Finally, some paying work. I exit the subway train at Columbus Circle and enter Central Park. This is my way of getting in "nature time" en route. The last vestiges of Winter continue with snow on the ground even as birds return and chirp in the crisp morning air.
I quickly move on, making my way east and hop on a downtown 6 train. I'm headed to a midtown hospital, where I'll be providing "coverage" as a "per-diem" clinical chaplain. Today, I'm going to a required training about caring for patients who are deaf or hard of hearing. Our instructor tells us that there is a difference between "deaf" and Deaf," in that the latter word defines a culture of identity in which sign language speaks to the present tense and a particular way of storytelling becomes the foundation for all interactions.
As I listen, I'm wondering, "how much of this is generalizing?" Even so, I'm fascinated enough to stay open. She tells us that if you ask, "so, when did you first notice the pain in your shoulder?" a Deaf person might sign, "Well, three days ago, Joe calls me up." Then the person becomes Joe and signs, "Hey, want to meet at the gym and lift some weights?" and so on. Only after the story is told this way, does the moment of "pain in your shoulder" get communicated.
Then she adds, "You have to be patient. Also, know that an interpreter's job is to as precisely as possible become the person telling the story." She tells us that a translator is someone who works with written words, bridging one written language to another. An interpreter works with spoken language or sign language. This means also expressing the nuances and expressiveness of body language. If a patient is angry, the interpreter's job is to voice that anger, in the first person. A patient might be saying, I'm furious that I've been pushing this call button for an hour and no one's responded!"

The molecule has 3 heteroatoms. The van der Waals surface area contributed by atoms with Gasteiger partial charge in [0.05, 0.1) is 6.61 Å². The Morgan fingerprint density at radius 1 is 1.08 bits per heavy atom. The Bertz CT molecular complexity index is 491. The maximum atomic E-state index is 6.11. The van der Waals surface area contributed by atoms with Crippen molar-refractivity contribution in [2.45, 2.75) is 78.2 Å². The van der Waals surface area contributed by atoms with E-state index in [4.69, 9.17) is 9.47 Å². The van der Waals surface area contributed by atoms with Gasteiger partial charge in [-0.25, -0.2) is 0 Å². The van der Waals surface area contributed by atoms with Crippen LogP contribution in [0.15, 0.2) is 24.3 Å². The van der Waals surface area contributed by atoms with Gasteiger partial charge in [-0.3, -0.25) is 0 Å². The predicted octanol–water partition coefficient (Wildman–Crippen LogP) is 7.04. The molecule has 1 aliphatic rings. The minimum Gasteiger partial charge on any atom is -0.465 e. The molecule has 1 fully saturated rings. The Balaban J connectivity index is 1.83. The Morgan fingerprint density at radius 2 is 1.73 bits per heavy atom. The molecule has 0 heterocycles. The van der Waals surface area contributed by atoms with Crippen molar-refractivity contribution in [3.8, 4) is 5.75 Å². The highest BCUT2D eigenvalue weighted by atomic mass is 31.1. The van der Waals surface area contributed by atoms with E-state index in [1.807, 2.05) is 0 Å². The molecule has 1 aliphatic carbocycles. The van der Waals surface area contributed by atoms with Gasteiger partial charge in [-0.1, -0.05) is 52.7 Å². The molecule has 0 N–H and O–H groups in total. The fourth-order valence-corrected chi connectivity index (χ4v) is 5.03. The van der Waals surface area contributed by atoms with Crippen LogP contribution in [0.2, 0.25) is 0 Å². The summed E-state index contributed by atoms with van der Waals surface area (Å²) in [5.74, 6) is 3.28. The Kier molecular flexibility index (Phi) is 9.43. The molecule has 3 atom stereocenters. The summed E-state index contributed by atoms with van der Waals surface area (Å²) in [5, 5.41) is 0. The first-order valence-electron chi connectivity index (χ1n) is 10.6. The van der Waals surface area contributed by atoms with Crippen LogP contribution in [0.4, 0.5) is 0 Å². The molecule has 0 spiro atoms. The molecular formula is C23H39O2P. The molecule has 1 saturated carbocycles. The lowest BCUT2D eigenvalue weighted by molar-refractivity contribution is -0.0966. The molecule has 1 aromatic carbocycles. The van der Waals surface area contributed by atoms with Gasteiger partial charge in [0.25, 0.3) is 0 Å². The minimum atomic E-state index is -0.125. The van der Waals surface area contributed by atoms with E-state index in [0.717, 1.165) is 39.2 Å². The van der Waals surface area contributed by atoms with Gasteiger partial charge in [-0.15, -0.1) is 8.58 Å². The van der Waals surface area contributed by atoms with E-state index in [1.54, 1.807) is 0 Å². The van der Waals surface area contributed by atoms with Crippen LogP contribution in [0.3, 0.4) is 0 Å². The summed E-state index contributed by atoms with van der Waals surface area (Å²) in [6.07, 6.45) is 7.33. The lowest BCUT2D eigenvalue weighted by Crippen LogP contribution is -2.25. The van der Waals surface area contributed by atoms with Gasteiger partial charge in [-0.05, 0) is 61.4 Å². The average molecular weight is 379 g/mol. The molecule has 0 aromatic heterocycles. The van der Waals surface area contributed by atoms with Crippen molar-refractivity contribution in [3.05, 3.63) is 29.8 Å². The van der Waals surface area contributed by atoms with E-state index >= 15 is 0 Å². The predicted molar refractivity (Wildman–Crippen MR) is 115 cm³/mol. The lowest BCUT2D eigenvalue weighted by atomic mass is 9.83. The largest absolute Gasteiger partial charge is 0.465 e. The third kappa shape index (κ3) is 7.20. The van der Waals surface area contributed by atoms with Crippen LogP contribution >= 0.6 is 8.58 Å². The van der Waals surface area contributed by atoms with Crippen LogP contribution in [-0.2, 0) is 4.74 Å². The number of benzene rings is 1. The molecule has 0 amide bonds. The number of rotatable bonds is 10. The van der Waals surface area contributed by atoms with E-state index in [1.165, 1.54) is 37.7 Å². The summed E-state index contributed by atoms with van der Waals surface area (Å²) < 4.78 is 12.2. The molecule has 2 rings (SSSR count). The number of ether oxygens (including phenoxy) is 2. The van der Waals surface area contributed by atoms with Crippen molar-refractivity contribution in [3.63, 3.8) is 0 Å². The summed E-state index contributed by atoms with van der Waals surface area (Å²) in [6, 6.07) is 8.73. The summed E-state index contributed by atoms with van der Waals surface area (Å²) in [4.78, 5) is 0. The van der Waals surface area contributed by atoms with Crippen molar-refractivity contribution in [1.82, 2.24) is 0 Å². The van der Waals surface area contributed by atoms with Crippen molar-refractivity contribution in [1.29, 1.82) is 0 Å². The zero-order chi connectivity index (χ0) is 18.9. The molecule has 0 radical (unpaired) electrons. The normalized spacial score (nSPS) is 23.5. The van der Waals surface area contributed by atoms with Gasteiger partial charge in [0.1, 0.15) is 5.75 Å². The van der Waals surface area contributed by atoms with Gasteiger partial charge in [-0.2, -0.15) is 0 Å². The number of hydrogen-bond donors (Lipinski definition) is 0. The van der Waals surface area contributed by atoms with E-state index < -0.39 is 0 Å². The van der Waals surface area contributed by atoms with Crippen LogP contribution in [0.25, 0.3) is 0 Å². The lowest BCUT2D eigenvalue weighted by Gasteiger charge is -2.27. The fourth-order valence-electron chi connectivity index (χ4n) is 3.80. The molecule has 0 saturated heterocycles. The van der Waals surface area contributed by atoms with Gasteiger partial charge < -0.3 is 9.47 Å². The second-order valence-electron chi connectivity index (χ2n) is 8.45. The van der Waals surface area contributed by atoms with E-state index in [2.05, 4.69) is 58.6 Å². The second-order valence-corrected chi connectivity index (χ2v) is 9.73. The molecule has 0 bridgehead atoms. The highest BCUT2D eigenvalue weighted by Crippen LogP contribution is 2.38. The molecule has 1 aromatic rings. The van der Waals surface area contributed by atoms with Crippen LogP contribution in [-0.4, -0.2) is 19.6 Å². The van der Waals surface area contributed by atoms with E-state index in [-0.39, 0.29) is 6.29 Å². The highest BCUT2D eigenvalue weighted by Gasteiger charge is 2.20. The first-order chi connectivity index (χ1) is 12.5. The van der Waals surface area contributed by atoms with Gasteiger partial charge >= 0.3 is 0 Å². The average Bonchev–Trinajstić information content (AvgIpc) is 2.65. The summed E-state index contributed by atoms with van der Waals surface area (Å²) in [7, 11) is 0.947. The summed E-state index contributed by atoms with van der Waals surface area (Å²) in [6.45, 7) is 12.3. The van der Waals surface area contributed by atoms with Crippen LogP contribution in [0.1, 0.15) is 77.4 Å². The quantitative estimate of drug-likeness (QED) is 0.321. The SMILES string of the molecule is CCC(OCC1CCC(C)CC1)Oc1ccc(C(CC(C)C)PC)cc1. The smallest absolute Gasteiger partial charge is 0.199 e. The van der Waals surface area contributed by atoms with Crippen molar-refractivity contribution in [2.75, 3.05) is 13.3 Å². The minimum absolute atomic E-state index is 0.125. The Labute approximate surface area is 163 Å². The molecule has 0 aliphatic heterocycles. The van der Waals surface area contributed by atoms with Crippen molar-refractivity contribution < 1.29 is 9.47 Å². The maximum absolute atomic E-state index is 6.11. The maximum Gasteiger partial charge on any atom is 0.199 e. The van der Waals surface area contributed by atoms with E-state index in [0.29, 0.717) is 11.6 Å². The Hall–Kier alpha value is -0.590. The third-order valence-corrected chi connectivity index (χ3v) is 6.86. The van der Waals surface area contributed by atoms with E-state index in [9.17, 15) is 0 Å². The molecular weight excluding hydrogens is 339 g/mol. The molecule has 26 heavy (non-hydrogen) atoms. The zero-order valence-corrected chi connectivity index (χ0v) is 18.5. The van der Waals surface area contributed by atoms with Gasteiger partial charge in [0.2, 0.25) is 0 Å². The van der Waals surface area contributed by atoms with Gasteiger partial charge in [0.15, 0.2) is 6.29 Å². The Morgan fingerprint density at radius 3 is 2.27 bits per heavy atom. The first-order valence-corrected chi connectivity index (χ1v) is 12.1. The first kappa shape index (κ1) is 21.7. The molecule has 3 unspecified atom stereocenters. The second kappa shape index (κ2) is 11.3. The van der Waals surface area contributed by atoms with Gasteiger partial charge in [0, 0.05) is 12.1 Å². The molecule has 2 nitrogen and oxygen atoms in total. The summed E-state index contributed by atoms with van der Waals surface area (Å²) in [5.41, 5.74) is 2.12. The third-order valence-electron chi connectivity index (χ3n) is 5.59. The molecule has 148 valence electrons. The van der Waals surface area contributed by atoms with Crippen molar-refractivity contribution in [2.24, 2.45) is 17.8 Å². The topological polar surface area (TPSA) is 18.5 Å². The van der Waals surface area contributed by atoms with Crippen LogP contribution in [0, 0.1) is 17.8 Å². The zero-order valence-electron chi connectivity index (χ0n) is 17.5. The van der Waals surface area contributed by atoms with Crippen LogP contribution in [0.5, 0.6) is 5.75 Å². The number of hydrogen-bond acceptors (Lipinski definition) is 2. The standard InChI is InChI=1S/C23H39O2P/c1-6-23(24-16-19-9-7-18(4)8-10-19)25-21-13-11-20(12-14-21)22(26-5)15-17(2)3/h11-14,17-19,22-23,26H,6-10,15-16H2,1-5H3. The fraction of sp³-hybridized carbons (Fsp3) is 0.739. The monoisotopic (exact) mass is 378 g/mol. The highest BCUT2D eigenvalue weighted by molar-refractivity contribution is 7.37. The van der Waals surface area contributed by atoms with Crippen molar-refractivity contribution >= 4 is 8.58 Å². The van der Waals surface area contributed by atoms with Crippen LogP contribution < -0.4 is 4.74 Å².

Just then, a nurse in our training class asks the instructor, "you mean if a patient's screaming, you'd scream?" Our teacher responds, "no, though you can communicate the urgency and tone at a lower volume."
As I listen, I begin to wonder about how this might differ from acting. What I'm really asking is, "what does it mean to become another?" and below this, "what do I mean by becoming?"
My mind shifts to a moment a few years ago. I'm visiting a man dying in a hospital room. His friends and mother are sitting nearby. One friend suddenly gets up and walks quickly out of the room, her face filled with agitation. I slowly follow her out and offer support. She tells me, "I can't stand this anymore." I say, "looks like you want to scream." Her eyes widen and she says, "I really do." I invite her to join me in a nearby empty room and ask, "how about a silent scream?"
She looks at me, intrigued. I continue, "Picture where you want to be right now, about to scream." She immediately replies, "Oh I know exactly where that'd be." I ask, "where's that?" She says, "right in the middle of the road!" I'm aware of the nearby city streets being filled with cars, busses, and trucks whizzing by. I say, "OK, now watch me." I close my eyes, clench every muscle in my face and then release, my whole body focussed in this one action of open mouth shaking itself outwards. My face is flushed by the effort." I stop and turn to her, "now you." She closes her eyes and screams, soundlessly, her whole body shaking. After a minute or so, she stops and opens her eyes. She smiles. I meet her in that smile. Then she turns and opens the door.